Date Presented 03/31/2022
This study used qualitative interviews to understand the effects of the coronavirus disease 2019 (COVID-19) pandemic and infection control procedures on the occupational engagement of nursing facility residents with mild to moderate cognitive deficits. Participants reported experiencing occupational injustices. These findings can help OTs in nursing facilities understand and address systemic factors, such as COVID-19 and related infection control procedures, that contribute to occupational injustices.
Primary Author and Speaker: Amanda Call Henscheid
Additional Authors and Speakers: Ciara Cox
Contributing Authors: Elizabeth Cardell, Alexandra Terrill
PURPOSE: Residents of skilled nursing facilities with cognitive deficits are at high risk of occupational injustices, or being denied the opportunity to engage in meaningful, self-selected activities. This risk was amplified by the COVID-19 pandemic and resulting infection control procedures implemented within skilled nursing facilities. The purpose of this study was to investigate the perceived effect of the pandemic and associated infection control procedures on the occupational engagement of skilled nursing facility residents with mild-moderate cognitive deficits. Understanding residents’ perception of occupational engagement may help skilled nursing facility operators and clinicians improve the occupational engagement of residents.
DESIGN: This study used a qualitative approach to understand occupational engagement among skilled nursing facility residents with mild-moderate cognitive impairment in the Boise, Idaho, area. Inclusion criteria included residing in a skilled nursing facility for at least three months, age 50 and older, and the presence of mild-moderate cognitive deficits. Participants were recruiting using purposive sampling.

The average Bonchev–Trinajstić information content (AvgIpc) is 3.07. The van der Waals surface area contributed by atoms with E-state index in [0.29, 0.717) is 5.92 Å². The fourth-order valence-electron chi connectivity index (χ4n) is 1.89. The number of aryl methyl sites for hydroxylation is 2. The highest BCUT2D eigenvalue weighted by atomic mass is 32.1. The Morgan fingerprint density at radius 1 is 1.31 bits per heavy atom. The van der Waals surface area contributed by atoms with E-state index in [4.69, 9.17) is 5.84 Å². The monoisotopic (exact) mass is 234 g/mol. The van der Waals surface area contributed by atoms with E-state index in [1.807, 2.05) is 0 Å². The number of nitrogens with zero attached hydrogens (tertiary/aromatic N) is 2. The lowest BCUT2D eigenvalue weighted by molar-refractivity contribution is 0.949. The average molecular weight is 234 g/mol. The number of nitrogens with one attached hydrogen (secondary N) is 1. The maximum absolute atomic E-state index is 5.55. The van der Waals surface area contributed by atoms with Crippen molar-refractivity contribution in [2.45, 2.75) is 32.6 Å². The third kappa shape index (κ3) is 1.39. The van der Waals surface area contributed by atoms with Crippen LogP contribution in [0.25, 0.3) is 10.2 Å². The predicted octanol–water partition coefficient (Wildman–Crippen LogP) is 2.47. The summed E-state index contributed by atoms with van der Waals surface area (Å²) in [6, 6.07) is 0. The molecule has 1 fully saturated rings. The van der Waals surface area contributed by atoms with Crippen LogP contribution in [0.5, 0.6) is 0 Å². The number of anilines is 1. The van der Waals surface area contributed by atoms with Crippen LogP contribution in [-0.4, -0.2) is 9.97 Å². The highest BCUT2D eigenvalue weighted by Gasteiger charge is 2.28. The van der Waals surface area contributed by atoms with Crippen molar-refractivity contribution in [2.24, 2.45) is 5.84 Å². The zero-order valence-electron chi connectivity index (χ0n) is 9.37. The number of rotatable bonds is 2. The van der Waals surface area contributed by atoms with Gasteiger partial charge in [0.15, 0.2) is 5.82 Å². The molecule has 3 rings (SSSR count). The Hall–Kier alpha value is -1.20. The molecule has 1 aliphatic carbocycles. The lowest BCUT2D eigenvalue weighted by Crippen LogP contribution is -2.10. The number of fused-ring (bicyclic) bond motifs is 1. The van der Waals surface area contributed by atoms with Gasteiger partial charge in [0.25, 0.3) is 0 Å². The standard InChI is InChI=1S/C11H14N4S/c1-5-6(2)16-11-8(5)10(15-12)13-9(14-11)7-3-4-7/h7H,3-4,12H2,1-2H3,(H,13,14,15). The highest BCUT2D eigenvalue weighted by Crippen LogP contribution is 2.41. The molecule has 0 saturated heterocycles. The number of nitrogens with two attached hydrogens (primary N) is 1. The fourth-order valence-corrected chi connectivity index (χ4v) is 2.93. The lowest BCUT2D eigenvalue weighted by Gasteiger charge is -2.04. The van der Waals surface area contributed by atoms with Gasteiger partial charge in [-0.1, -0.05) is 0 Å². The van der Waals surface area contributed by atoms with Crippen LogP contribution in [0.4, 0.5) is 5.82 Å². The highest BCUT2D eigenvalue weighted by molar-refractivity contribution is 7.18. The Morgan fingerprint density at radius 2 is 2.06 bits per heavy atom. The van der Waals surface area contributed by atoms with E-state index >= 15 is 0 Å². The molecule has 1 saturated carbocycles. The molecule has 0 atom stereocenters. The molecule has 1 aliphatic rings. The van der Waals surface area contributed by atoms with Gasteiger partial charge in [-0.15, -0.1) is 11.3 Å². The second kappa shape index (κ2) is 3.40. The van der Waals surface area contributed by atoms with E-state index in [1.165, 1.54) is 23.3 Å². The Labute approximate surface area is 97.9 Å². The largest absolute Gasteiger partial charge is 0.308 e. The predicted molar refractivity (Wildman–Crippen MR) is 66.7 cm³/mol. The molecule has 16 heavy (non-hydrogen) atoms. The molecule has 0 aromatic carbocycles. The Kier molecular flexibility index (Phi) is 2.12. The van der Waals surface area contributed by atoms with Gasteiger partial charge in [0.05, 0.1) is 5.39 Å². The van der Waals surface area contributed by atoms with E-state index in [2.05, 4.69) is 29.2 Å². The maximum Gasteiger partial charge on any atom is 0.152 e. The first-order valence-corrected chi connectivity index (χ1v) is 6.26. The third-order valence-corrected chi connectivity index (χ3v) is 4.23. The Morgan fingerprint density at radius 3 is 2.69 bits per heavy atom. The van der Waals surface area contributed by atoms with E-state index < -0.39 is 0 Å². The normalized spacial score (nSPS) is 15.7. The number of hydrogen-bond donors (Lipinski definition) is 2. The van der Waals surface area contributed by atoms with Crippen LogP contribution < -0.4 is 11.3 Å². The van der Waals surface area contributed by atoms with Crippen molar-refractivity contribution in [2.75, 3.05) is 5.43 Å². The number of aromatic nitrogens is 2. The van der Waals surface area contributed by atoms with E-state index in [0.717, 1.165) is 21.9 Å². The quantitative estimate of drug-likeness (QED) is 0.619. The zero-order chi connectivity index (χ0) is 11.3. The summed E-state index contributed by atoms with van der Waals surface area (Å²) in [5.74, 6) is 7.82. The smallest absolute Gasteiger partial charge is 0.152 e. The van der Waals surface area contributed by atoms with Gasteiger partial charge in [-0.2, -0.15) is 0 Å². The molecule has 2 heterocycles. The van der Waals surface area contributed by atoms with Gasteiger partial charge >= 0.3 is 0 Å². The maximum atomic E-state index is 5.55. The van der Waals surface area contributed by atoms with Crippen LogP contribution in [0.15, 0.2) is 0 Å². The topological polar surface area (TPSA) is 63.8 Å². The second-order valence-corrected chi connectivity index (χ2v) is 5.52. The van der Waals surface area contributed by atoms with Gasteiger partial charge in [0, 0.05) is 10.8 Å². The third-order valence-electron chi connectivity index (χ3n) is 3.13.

METHOD: Data were collected using a semi-structure interview developed to facilitate open discussion based on items from the Engagement in Meaningful Activities Survey. Interviews were transcribed and coded using content analysis.
RESULTS: Participants described examples of occupational deprivation, occupational marginalization, and occupational alienation related to COVID-19. Examples of occupational injustices related to COVID-19 were drawn from a variety of occupational categories including instrumental activities of daily living, health management, work, play, leisure, and social participation.
CONCLUSION: Study participants experienced occupational injustices related to the COVID-19 pandemic and resulting infection control procedures. Occupational therapy practitioners should be aware of contextual factors that may contribute to occupational deprivation and utilize their training in compensatory and adaptation techniques to facilitate the engagement of residents in meaningful activities. Occupational therapy practitioners should also educate facility and public policy leaders about the importance of occupational engagement, how contextual factors may contribute to occupational deprivation, and strategies that can be taken to mediate these factors and reduce occupational deprivation. When policies, such as infection control measures implemented to address the COVID-19 pandemic, prevent residents from having a choice about engaging in meaningful occupations, occupational therapy practitioners must advocate for their residents to prevent occupational marginalization.
IMPACT STATEMENT: These findings can help clinicians in skilled nursing facilities understand and address systemic factors, such as COVID-19 and related infection control procedures, that contribute to occupational injustices and therefore improve the well-being of residents with mild-moderate cognitive impairment.
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